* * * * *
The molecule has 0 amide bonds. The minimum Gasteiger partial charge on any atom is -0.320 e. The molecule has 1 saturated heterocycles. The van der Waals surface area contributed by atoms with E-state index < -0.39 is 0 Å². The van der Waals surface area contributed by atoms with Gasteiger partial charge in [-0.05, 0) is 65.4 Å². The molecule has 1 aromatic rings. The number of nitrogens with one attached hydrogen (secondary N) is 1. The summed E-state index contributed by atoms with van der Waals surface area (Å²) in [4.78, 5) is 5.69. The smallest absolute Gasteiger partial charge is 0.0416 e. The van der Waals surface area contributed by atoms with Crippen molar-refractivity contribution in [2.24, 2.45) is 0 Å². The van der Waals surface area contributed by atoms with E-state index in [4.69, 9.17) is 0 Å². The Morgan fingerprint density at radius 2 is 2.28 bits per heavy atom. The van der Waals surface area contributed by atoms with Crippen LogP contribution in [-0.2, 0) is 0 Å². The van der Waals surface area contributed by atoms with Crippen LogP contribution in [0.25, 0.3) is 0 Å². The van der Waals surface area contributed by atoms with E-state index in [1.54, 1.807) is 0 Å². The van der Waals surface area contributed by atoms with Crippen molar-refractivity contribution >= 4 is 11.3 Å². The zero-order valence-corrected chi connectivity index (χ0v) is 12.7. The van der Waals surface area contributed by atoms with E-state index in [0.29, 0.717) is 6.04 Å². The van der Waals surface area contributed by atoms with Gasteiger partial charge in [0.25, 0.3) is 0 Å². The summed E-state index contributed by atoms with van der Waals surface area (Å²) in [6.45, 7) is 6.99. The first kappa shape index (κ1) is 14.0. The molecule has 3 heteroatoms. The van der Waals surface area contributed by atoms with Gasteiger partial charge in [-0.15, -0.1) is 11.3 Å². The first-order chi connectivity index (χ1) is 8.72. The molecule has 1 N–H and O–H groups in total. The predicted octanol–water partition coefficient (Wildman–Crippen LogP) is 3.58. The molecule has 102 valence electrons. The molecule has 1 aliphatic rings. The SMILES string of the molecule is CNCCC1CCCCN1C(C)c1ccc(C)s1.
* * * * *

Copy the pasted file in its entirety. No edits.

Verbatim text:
The molecule has 0 amide bonds. The minimum Gasteiger partial charge on any atom is -0.320 e. The molecule has 1 saturated heterocycles. The van der Waals surface area contributed by atoms with E-state index < -0.39 is 0 Å². The van der Waals surface area contributed by atoms with Gasteiger partial charge in [-0.05, 0) is 65.4 Å². The molecule has 1 aromatic rings. The number of nitrogens with one attached hydrogen (secondary N) is 1. The summed E-state index contributed by atoms with van der Waals surface area (Å²) in [4.78, 5) is 5.69. The smallest absolute Gasteiger partial charge is 0.0416 e. The van der Waals surface area contributed by atoms with Crippen molar-refractivity contribution in [2.24, 2.45) is 0 Å². The van der Waals surface area contributed by atoms with E-state index in [4.69, 9.17) is 0 Å². The Morgan fingerprint density at radius 2 is 2.28 bits per heavy atom. The van der Waals surface area contributed by atoms with Crippen LogP contribution in [-0.2, 0) is 0 Å². The van der Waals surface area contributed by atoms with Crippen LogP contribution in [0.25, 0.3) is 0 Å². The van der Waals surface area contributed by atoms with E-state index in [1.54, 1.807) is 0 Å². The van der Waals surface area contributed by atoms with Crippen molar-refractivity contribution >= 4 is 11.3 Å². The zero-order valence-corrected chi connectivity index (χ0v) is 12.7. The van der Waals surface area contributed by atoms with E-state index in [0.29, 0.717) is 6.04 Å². The van der Waals surface area contributed by atoms with Gasteiger partial charge in [0.25, 0.3) is 0 Å². The summed E-state index contributed by atoms with van der Waals surface area (Å²) in [6.45, 7) is 6.99. The first kappa shape index (κ1) is 14.0. The molecule has 3 heteroatoms. The van der Waals surface area contributed by atoms with Gasteiger partial charge in [-0.15, -0.1) is 11.3 Å². The first-order chi connectivity index (χ1) is 8.72. The molecule has 1 N–H and O–H groups in total. The predicted octanol–water partition coefficient (Wildman–Crippen LogP) is 3.58. The molecule has 102 valence electrons. The molecule has 1 aliphatic rings. The SMILES string of the molecule is CNCCC1CCCCN1C(C)c1ccc(C)s1.